Post-LUCE Amendments, Where Does Santa Monica Stand in Projected Housing Growth?


A rendering of the 32-unit project proposed for 1112-1122 Pico Boulevard. In 2014, aside from the rescinded Papermate project, this was the only housing project approved by the City Council.  (Rendering from the staff report)
A rendering of the 32-unit project proposed for 1112-1122 Pico Boulevard. Aside from the rescinded Papermate project, this was the only housing project approved by the City Council in 2014. (Rendering from the staff report)

The dust is settling from the recent zoning ordinance update and downzoning amendments to the city’s Land Use and Circulation Element (LUCE).

It will take some time to really understand the impact of the decision to eliminate the possibility of 4-to-5 story mixed-use (and mixed-income) housing projects along most of the city’s major boulevards, but there has already been a significant impact on the number of projects — subject to negotiated development agreements (DAs) — in the pipeline.

Twelve of the 28 DA projects that had been waiting for approval before the zoning update are now considered “inactive, meaning they do not meet the priority processing criteria established by the City Council and/or the applicants have not been actively engaged with the City to move projects forward,” Santa Monica’s Planning Director David Martin wrote in an email to Santa Monica Next Tuesday.

DAs allow the city to negotiate with developers to get community benefits, like deed-restricted affordable housing, built into a project. When anti-growth activists killed plans to build housing and offices at the abandoned Papermate factory across the street from the future 26th Street Expo line station, Santa Monica lost nearly 100 deed-restricted housing units, including 24 reserved for extremely low income tenants. Because the project was negotiated through the DA process, the Council had also been able to assure that some of that affordable housing would benefit seniors specifically.

So, how much housing is left? How much did we lose?

“Of the 16 [remaining] ‘active’ projects, 11 are mixed-use housing projects, with a total of 1,136 units,” Martin wrote.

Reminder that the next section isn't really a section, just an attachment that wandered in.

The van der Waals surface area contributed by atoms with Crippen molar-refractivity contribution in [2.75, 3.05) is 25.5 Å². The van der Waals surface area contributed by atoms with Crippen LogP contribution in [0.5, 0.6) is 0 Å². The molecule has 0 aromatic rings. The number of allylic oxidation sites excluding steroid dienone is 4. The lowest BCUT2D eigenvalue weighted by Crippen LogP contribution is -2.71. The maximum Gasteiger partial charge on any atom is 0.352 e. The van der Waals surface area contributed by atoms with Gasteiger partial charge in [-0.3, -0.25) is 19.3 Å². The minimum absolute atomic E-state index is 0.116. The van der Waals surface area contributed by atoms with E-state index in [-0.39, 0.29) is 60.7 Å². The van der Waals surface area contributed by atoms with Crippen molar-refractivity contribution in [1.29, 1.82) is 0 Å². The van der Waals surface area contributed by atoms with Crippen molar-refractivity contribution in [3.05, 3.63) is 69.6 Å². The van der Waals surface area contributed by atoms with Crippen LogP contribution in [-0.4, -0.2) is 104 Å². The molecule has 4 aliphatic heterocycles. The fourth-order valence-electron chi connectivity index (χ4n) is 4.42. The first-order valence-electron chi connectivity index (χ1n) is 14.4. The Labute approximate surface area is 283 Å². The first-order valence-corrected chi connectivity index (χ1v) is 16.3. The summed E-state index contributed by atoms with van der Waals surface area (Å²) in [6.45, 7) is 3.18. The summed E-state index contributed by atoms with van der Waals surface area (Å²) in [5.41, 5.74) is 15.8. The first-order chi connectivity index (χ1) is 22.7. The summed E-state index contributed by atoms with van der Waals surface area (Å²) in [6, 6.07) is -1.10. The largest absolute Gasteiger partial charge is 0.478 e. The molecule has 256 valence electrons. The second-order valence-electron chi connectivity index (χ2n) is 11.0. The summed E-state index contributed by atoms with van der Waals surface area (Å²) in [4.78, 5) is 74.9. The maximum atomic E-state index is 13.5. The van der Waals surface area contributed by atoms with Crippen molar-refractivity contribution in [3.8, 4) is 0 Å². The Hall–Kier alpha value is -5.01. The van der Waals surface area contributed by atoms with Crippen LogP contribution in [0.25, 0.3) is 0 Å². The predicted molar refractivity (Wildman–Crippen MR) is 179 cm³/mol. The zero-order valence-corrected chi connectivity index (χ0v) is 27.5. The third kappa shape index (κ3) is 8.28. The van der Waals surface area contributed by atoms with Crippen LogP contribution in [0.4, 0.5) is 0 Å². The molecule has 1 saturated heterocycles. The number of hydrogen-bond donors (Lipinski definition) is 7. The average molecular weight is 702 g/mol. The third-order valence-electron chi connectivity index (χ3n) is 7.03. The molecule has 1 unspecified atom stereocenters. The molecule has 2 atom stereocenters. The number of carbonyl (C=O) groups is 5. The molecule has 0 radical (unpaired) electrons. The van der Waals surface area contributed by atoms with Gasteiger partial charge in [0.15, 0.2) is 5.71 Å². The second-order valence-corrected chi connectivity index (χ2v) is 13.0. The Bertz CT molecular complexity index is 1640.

Then there are the three proposed hotels along Ocean Avenue and the 4th/5th and Arizona project. Combined, the four proposed projects would include 279 units of housing, bringing the total number of new housing units on the table to 1,415.

But, “it’s important to remember that these numbers are only what is in the applications,” Martin said. “As Development Agreements, these projects are all subject to negotiation and the actual number of units will likely be different than what is currently proposed.”

Through the DA process, which involves extensive community input, project designs change and project size is sometimes reduced.

It’s also worth noting that it will likely be years before most of these projects make it through the planning and DA negotiation process before construction can start on them.

The proposed projects, if they are all built exactly as proposed (which will likely not be the case), brings us to a little over one-fifth of the 5,000 new homes the LUCE projects we will built by 2030. Of course, there is another discussion over whether 5,000 new homes in 15 years is really enough considering the gravity of L.A. County’s housing supply crisis and the impact it is having on housing prices and threatening the housing security of long-time rent-control residents.

What about the projects that are now inactive?

Ten of the 12 now inactive projects were mixed-use housing projects, Martin said. Why?

“They don’t meet the priority processing criteria because of the mix of unit types or the levels of affordability,” he said.

“We expect that in most cases these projects will be redesigned to meet the priority processing guidelines or they will come back as Tier 2 projects,” he said.

Tier 2 are smaller multi-family projects that require a less onerous approval process, but unlike the Tier 3 DA projects the council doesn’t negotiate with the developer on these projects, meaning the city cannot get as many benefits. While some amount of affordable housing will come from Tier 2 projects, it is less than what could be negotiated through the DA process.

So the question remains whether Santa Monica will be able to hit its 2030 housing targets and whether, of the new housing, enough of it will be affordable. That was one of the concerns of Councilmembers Gleam Davis, Terry O’Day, and Pam O’Connor when they opposed amending the LUCE last month.

“If we are genuinely worried about gentrification, what we need to do is build housing options for the wealthy people who will find a way to make it to Santa Monica that doesn’t involve evicting existing tenants,” Davis said at the May meeting. “And that was really the LUCE vision.”

City Councilmember Ted Winterer, who supported removing Tier 3 mixed-use housing projects from Wilshire and Santa Monica boulevards — while preserving them along Broadway and Colorado — is confident that the city will still be able to meet its housing goals.

The Council plans to take a look at the impact of the LUCE revisions a year from now to see what the impact was, especially on the amount of housing that actually gets produced in the city.

Jason Islas
Jason Islas
Jason Islas is the editor of Santa Monica Next and the director of the Vote Local Campaign. Before joining Next in May 2014, Jason had covered land use, transit, politics and breaking news for The Lookout, the city’s oldest news website, since February 2011.


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